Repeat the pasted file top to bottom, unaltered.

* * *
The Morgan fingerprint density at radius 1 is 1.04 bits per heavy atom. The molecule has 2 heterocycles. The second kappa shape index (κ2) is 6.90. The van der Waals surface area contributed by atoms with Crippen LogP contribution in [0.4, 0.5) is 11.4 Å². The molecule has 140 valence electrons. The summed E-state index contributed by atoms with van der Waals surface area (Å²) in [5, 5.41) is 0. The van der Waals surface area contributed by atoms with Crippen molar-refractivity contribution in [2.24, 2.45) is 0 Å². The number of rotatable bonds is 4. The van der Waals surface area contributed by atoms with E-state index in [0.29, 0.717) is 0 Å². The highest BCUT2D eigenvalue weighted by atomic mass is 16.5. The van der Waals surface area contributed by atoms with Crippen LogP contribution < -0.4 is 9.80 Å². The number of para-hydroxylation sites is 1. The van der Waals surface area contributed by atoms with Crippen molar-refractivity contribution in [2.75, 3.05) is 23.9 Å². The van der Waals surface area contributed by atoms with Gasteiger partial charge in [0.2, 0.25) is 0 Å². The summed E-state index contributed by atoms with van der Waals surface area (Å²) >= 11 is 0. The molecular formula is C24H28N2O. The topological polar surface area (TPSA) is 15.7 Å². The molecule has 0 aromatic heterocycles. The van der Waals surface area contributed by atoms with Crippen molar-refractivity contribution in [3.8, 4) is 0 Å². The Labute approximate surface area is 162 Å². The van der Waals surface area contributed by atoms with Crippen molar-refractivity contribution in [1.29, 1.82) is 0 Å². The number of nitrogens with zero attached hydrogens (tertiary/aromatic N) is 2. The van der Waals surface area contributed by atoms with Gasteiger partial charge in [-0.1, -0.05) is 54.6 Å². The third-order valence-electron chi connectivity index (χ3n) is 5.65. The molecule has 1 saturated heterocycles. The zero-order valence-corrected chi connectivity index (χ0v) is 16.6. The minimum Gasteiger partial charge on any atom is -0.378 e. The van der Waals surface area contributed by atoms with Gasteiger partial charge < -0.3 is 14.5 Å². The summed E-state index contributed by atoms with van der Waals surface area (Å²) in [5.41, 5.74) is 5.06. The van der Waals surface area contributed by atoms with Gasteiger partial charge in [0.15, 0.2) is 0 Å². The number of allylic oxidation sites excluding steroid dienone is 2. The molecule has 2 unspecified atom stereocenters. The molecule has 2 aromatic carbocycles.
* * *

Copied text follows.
The Morgan fingerprint density at radius 1 is 1.04 bits per heavy atom. The molecule has 2 heterocycles. The second kappa shape index (κ2) is 6.90. The van der Waals surface area contributed by atoms with Crippen LogP contribution in [0.4, 0.5) is 11.4 Å². The molecule has 140 valence electrons. The summed E-state index contributed by atoms with van der Waals surface area (Å²) in [5, 5.41) is 0. The van der Waals surface area contributed by atoms with Crippen molar-refractivity contribution in [2.24, 2.45) is 0 Å². The number of rotatable bonds is 4. The van der Waals surface area contributed by atoms with E-state index in [0.29, 0.717) is 0 Å². The highest BCUT2D eigenvalue weighted by atomic mass is 16.5. The van der Waals surface area contributed by atoms with Crippen LogP contribution < -0.4 is 9.80 Å². The number of para-hydroxylation sites is 1. The van der Waals surface area contributed by atoms with Crippen molar-refractivity contribution in [2.75, 3.05) is 23.9 Å². The van der Waals surface area contributed by atoms with Gasteiger partial charge in [0.2, 0.25) is 0 Å². The summed E-state index contributed by atoms with van der Waals surface area (Å²) >= 11 is 0. The molecular formula is C24H28N2O. The topological polar surface area (TPSA) is 15.7 Å². The molecule has 0 aromatic heterocycles. The van der Waals surface area contributed by atoms with Crippen molar-refractivity contribution in [3.8, 4) is 0 Å². The Labute approximate surface area is 162 Å². The van der Waals surface area contributed by atoms with Crippen molar-refractivity contribution in [1.29, 1.82) is 0 Å². The number of nitrogens with zero attached hydrogens (tertiary/aromatic N) is 2. The van der Waals surface area contributed by atoms with Gasteiger partial charge in [-0.1, -0.05) is 54.6 Å². The third-order valence-electron chi connectivity index (χ3n) is 5.65. The molecule has 1 saturated heterocycles. The zero-order valence-corrected chi connectivity index (χ0v) is 16.6. The minimum Gasteiger partial charge on any atom is -0.378 e. The van der Waals surface area contributed by atoms with Gasteiger partial charge < -0.3 is 14.5 Å². The summed E-state index contributed by atoms with van der Waals surface area (Å²) in [5.41, 5.74) is 5.06. The van der Waals surface area contributed by atoms with Gasteiger partial charge in [0.15, 0.2) is 0 Å². The number of allylic oxidation sites excluding steroid dienone is 2. The molecule has 2 unspecified atom stereocenters. The molecule has 2 aromatic carbocycles.